Where I differ from Garuda Dasa

By Ajit Krishna Dasa

If you are involved in the controversy about the posthumous changes made to Srila Prabhupada’s books then I guess you know who Garuda Dasa (Graham M. Schweig) is. Otherwise you can easily inform yourself by searching the internet.

To avoid any misunderstandings about my position in relation to Garuda Dasa I will now explain where and why I disagree with him on the topic of the posthumous editing of Srila Prabhupada’s books.

Unlike me Garuda Dasa wants a new edition, or version, of Bhagavad-gita As It Is. He is not satisfied with the work of Jayadvaita Swami, but at the same time he thinks we still need some posthumous editing. Garuda would like to do this editing himself – with a small group of qualified devotees.

I strongly disagree with him, and I recently presented my worries to him thus (slightly edited):

“You keep bringing up a couple of quotes to support posthumous editing, for example this one:

‘Our editing is to correct grammatical and spelling errors only, without interpolation of style or philosophy’ (Letter to Rupanuga Dasa, February 17, 1970).

And then you add that Srila Prabhupada’s instructions on editing his books can be summed up in the mantra “no changes, no mistakes,” and that this mantra must guide the posthumous editing of his books.

I find your argument fallacious for the following reasons:

1) There is no evidence that Srila Prabhupada included the idea of posthumous editing when he spoke these words. The context was that he was present to supervise the work – if he so desired.

2) Srila Prabhupada spoke out against posthumous editing on several occasions.

3) Srila Prabhupada’s own example was that he did not change his guru’s or previous acarya’s mistakes when he found them. Srila Prabhupada would not even allow corrections of grammatical mistakes made by the editors of Srila Bhaktisiddhanta Sarasvati Thakura (see more below).

4) Caitanya Mahaprabhu also did not correct the mistakes of the acaryas.

So why do you want to extrapolate these quotes to include posthumous editing?

Why not do as Srila Prabhupada did, i.e. let the books be! And then perhaps create separate booklets to explain the mistakes?”

Garuda Prabhu first said he more or less agreed with me. But a few days later he wrote this:

‘I’ve looked into every one of the changes in the BGAII with the help of an extremely competent devotee. My conclusion: I can accept up to 25% of the editing, and even some of it very good. But at least 75% of the editing was totally unnecessary, even intrusive. With just the 25% of valid editing, no second edition would have been necessary.’ (Garuda Dasa, Facebook post, May 2020)

Garuda says he can accept 25% of Jayadvaita Swami’s editing. And then he wants to do some editing himself. First we had Srila Prabhupada’s Gita, then we had Jayadvaita Swamis new edition, and now Garuda might take over Jayadvaita Swami’s role as a posthumous editor, and then we will have a third.

It should be obvious that Garuda Prabhu’s attempts will not settle the matter. Intelligent devotees are against all sorts of posthumous editing. Why? Well, first of all because of the above mentioned reasons. But also because no matter how well-articulated your reasons are for making a certain change you cannot get Srila Prabhupada’s approval. And that is certainly needed.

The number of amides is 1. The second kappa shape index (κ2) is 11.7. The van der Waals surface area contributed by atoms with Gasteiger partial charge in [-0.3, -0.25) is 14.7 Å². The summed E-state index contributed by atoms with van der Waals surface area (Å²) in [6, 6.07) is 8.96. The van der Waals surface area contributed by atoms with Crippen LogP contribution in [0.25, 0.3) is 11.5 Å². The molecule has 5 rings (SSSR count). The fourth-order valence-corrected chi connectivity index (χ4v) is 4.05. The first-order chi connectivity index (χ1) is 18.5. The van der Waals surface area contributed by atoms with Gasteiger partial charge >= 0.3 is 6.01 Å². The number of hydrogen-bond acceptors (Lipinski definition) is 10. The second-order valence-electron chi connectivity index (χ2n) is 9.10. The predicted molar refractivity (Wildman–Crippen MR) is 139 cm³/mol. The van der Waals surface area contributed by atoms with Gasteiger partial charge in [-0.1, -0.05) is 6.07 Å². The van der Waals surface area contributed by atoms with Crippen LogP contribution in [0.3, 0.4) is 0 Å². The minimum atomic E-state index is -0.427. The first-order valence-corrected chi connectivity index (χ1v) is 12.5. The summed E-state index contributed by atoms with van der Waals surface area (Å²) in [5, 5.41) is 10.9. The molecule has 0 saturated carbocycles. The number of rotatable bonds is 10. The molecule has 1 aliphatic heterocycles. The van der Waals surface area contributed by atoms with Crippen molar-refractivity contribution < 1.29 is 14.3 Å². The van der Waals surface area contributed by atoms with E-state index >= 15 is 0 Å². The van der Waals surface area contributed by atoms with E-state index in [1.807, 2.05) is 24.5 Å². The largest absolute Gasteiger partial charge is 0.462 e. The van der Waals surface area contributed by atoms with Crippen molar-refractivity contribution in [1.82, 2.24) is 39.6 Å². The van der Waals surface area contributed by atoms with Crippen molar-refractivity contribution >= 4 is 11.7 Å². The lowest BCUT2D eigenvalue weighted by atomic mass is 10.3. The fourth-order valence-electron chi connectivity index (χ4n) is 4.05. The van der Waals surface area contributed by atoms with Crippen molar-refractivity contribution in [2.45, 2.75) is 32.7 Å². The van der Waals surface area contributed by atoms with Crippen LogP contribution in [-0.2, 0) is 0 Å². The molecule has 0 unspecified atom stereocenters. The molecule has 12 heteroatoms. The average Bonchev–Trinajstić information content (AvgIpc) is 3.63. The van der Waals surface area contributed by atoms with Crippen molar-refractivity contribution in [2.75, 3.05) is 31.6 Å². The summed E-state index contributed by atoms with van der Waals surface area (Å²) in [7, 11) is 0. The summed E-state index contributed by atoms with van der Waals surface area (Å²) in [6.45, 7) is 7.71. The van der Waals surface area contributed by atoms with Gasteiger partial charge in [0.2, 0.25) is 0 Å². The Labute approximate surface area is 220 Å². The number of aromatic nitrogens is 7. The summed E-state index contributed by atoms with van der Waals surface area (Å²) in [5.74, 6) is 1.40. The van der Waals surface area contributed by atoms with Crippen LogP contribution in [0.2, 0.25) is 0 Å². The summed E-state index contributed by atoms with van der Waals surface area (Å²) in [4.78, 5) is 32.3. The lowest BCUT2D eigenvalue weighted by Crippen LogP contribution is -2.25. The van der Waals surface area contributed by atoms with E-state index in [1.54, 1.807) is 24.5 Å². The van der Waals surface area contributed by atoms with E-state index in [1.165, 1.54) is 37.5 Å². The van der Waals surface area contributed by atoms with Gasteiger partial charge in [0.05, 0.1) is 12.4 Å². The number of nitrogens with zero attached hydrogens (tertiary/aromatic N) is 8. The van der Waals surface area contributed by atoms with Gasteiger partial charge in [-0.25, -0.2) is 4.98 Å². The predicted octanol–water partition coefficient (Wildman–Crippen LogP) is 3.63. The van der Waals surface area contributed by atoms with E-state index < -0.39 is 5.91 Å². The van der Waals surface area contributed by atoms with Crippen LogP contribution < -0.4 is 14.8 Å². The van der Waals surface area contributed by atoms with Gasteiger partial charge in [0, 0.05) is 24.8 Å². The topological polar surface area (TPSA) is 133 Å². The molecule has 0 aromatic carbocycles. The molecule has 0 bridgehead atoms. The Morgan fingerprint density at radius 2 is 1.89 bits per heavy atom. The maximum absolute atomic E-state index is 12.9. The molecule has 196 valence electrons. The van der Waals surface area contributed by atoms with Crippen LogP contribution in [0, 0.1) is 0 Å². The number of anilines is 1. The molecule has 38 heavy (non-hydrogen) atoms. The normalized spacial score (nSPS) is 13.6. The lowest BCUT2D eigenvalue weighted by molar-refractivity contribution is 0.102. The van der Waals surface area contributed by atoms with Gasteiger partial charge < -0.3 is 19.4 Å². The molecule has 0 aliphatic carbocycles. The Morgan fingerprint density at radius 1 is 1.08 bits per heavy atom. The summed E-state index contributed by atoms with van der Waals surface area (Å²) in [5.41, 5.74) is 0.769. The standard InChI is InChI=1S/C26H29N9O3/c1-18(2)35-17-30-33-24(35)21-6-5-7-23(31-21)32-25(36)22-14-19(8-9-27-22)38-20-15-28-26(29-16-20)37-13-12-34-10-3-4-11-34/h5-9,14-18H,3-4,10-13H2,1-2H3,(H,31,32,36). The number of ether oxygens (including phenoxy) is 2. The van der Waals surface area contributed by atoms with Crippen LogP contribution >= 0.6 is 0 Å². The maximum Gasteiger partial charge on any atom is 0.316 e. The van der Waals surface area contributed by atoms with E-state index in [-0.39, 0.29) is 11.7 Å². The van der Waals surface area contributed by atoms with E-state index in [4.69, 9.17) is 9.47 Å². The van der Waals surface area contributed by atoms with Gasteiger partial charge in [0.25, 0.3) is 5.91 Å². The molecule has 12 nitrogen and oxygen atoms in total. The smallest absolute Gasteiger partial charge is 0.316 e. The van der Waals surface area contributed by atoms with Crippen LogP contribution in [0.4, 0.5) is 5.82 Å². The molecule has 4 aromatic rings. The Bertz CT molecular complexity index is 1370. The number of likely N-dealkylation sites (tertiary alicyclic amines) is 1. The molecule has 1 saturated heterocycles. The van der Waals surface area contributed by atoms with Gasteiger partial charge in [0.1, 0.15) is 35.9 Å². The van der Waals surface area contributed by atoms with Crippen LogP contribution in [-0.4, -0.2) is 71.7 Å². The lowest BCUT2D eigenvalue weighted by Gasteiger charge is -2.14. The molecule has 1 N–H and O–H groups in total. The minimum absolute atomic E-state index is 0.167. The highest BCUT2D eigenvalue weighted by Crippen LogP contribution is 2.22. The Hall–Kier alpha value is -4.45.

This affair can only be settled by reference to an absolute principle. We are fortunate to have this principle. It is called arsa-prayoga. It means that we cannot make any changes to the acaryas words (without explicit instructions from the acarya himself). This settles the matter. There is nothing further to discuss.

But as long as we have conditioned souls taking up roles as authorities on the editing of Srila Prabhupada’s books there will be disagreements as to what constitutes a good, or the best, editor, and what constitutes a good reason to change. One editor will reject the other editors, and new, differing editions of Srila Prabhupada’s books will be published.

My position is, therefore, that this dispute cannot be settled with reference to conditioned souls no matter how good they are at editing. It can only be settled by reference to an absolute principle – arsa-prayoga.

Post November 18, 1977 all editing stops, and thereafter only commentaries on the books are allowed. Everyone can, if they so desire, make their individual commentary describing the mistakes in the original Bhagavad-gita As It Is. And then they can personally publish it at their own cost, and also get all the material profit.

Unfortumately Garuda’s attempts, however well-intented, will result in more frustration. We will have more and more new editions, or versions, of Srila Prabhupada’s Gita. People will lose their trust in Srila Prabhupada’s books, and in the Krishna consciousness movement.

With Garuda Dasa at the helm of the ongoing editing the changes to Srila Prabhupada’s books will not be stopped.

Your servant,

Ajit Krishna Dasa

**********

Objections answered

A devotee wrote:

“The suggestion to correct transcription errors made by Srila Prabhupada’s disciples, who made mistakes and aren’t gurus or acharyas, doesn’t fit the description of your quote.”

and

“Srila Prabhupada’s editors were not acaryas. They’re conditioned souls. They made mistakes.”

My answer:

As soon as the book the approved there can be no more changes without the direct approval and instruction of the guru.

While discussing the editing of Srila Bhaktisiddhanta Saravati Thakura’s Brahma Samhita we find this recollection by Ramesvara Dasa: